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Does Summer Work Turn Reading into a Chore?

Summer reading on the beach is a perfect way to make it a bit more entertaining!
Photo courtesy of Literary Traveler

Summer reading has always been a topic that people have a wide variety of opinions on. Each individual has had a different experience with summer reading, but generally summer reading begins in the lower grades and consists of a student reading a book or two that he or she enjoys, and then writing a summary of the book. Throughout the years as students progress through the grade levels, summer reading becomes more intricate, and ultimately turns reading into a chore.

Reading becoming an inconvenience is one of several downsides to summer reading. Young children often have a love for reading, and have a great appreciation for it. Children’s love and appreciation for reading faltering is seen as young children become older and enter into middle school and high school. Summer reading, and reading in general, becomes something that must be done as a requirement for school, and students begin to dread picking up books to read.

I personally feel that summer reading plays a role in the lack of pleasure reading I do in my personal time, and I feel this is similar for most high school students. Although there are people who still enjoy reading throughout the upper grade levels, I feel there has been a decline in general from the amount of people who enjoyed reading in lower grades. For example, when I was in elementary school, I can vividly remember my friends and I telling each other about the different books we read, our favorite authors, and recommending books to each other. Now as I am a sophomore in high school, I feel that one’s experience of talking about books with his or her peers sounds something more like complaining and groaning about the hundreds of pages of novels that they must complete for school.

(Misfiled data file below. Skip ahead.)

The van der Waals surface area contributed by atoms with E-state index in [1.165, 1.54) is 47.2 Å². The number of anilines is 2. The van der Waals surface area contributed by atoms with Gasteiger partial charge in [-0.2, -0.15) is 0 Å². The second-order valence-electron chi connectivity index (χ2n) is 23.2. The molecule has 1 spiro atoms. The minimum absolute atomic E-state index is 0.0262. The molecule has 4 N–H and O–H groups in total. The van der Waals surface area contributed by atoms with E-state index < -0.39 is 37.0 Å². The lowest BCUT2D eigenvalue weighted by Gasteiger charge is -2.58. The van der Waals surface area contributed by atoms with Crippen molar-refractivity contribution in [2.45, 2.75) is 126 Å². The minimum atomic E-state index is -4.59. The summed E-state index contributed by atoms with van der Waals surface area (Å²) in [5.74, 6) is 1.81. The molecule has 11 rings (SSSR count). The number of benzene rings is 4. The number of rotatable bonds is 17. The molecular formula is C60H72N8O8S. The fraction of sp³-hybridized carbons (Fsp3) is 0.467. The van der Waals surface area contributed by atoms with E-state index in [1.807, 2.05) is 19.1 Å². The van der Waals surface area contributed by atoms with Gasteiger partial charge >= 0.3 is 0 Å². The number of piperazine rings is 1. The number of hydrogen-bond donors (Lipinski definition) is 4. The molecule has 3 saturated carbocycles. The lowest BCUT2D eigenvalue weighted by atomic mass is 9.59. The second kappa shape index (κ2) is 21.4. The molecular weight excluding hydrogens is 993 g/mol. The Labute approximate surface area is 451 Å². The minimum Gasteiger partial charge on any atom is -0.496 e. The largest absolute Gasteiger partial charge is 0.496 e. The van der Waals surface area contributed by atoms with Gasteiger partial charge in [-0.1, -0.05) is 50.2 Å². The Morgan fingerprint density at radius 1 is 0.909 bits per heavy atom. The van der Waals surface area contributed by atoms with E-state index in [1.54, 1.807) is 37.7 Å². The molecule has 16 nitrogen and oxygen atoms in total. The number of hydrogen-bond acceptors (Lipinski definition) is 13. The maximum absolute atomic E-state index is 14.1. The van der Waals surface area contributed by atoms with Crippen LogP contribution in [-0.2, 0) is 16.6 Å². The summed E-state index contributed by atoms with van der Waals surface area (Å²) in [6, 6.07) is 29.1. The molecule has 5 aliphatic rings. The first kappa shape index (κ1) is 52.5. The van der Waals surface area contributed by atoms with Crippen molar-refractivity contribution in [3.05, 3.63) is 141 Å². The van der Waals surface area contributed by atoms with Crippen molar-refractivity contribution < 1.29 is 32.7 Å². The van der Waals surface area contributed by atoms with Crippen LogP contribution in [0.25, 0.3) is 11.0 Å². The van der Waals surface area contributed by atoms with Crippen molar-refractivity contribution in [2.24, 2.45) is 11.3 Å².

Furthermore, most students have several summer activities and have extremely busy summers. Most students have jobs, are camp counselors, or participate in something of a similar nature.

Advocates of summer reading may argue that if students do not complete summer work, students’ skills will not be as sharp when they return to school and students will have difficulty readjusting to their study schedule. However, this is simply not true.

Many colleges now offer summer programs to prospective students who are currently in high school, which span several weeks of the summer. These programs are becoming increasingly popular and many students attend these classes. Students may also be participating in summer classes with their school or at their community college to learn more about subjects that interest them. Students participating in programs similar to these will be keeping their brains active over the summer. For students whose schedules are packed with jobs or classes, summer reading can be an extra burden that students do not have time for.

On the subject of colleges, summer is often the time when most students begin the college search and start to seriously consider schools by planning visits. A student, for example, may travel along the east coast over the summer to look at different schools, or may travel to different places in the country. Having to require summer reading adds stress to a student’s summer, and results in him or her having less time to visit and research potential colleges.

On the other hand, people will argue that summer work is necessary to introduce students to the courses that they will be taking in the upcoming school year, and gives them a preview of what the courses they are taking will be like.

For classes with heavier work loads, such as AP classes, teachers will likely argue that summer work is a necessity, due to the limited number of school days and the looming AP test date. This point is valid, and one must take into consideration the intense workload of AP classes.

Specifically at IHA, most teachers will reward extra credit for summer reading assignments completed for his or her class, which is an incentive for most students. This is a positive aspect of summer reading, and I feel that this greatly motivates me over the summer to go above and beyond the bare minimum requirement. Although it may not seem like much, one or two points added to a student’s quarter average is extremely helpful in some cases, and can make a huge difference.

Thus, the topic of summer reading will still be a much-debated topic in the future. Whether or not a student likes summer reading or dreads completing their summer reading, summer assignments will not be going away anytime soon.

By Bernadette Goratowski’19, Photography Editor

Categories: All Posts, Opinions